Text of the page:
It’s a quiet night now in the bay. There are a few lights on shore — some huts have solar cells for a light and a DVD player, and there are a few people on the beach with flashlights. I can smell the smoke from fires ashore. I wish I could live in this village for a month, to learn what it is really like. Everything seems very communal…shared…easygoing. Everyone seems happy. Is there no sense of scarcity, like we-who-have-everything are so familiar with? Or is there another layer beneath the surface, that we can’t see as we sail on by?

Anchoring in Malua Bay off of the school (big roof) where Bob met many of the kids.
Anchoring in Malua Bay off of the school (big roof) where Bob met many of the kids.
Bob hitches a ride (?) with Ruben. Drina in background.
Bob hitches a ride (?) with Ruben. Drina in background.
Stephanie brings fruit
Stephanie brings fruit
Stephanie
Stephanie
"Landing craft" delivers supplies to Tisvel.
“Landing craft” delivers supplies to Tisvel.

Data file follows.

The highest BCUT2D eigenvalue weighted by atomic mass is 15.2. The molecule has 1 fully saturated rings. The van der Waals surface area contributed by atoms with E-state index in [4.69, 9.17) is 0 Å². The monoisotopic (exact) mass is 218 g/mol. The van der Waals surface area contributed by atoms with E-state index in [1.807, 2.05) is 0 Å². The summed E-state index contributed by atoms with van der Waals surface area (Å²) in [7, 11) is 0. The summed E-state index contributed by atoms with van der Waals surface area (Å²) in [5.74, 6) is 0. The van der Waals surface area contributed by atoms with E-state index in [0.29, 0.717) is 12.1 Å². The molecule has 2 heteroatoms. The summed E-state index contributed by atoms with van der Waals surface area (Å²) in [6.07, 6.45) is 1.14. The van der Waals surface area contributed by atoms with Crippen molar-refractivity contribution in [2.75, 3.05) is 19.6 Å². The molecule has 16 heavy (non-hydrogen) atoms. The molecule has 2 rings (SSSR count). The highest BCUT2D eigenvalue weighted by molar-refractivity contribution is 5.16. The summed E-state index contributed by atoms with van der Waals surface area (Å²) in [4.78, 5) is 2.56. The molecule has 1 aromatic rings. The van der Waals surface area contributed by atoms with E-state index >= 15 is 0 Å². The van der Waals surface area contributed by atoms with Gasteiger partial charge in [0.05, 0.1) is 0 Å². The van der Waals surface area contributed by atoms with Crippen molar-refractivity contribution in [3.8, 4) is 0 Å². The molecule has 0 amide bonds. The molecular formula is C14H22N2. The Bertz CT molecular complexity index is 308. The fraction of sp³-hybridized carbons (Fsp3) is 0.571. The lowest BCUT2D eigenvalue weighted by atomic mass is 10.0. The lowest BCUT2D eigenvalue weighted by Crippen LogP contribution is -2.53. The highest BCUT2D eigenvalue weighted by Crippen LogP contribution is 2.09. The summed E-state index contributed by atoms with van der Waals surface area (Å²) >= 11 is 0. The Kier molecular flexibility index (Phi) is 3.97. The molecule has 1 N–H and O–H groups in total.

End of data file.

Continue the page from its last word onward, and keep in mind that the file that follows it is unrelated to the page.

Tisvel Village, in the shadows. On the beach there is cacao and bamboo slats drying.
Tisvel Village, in the shadows. On the beach there is cacao and bamboo slats drying.
Kathy and Chief Joseph
Kathy and Chief Joseph
And Joseph's wife (didn't learn her name)
And Joseph’s wife (didn’t learn her name). Woven siding material is bamboo.
Tisvel
Tisvel
Knocking down a fruit that we didn't recognize.
Knocking down a fruit that we didn’t recognize.
It remains a mystery to me. Whatever it is, it isn't ripe.
It remains a mystery to me. Whatever it is, it isn’t ripe.
Making roof thatch
Making roof thatch
Photos on Bob's iPad are a hit. The white thing in the boy's hand is a cacao pod.
Photos on Bob’s iPad are a hit. The white thing in the boy’s hand is a cacao pod.
If only it could also print...
If only it could also print…
Tisvel
Tisvel. Note the ‘fruitful’ papaya tree.
Tisvel
Tisvel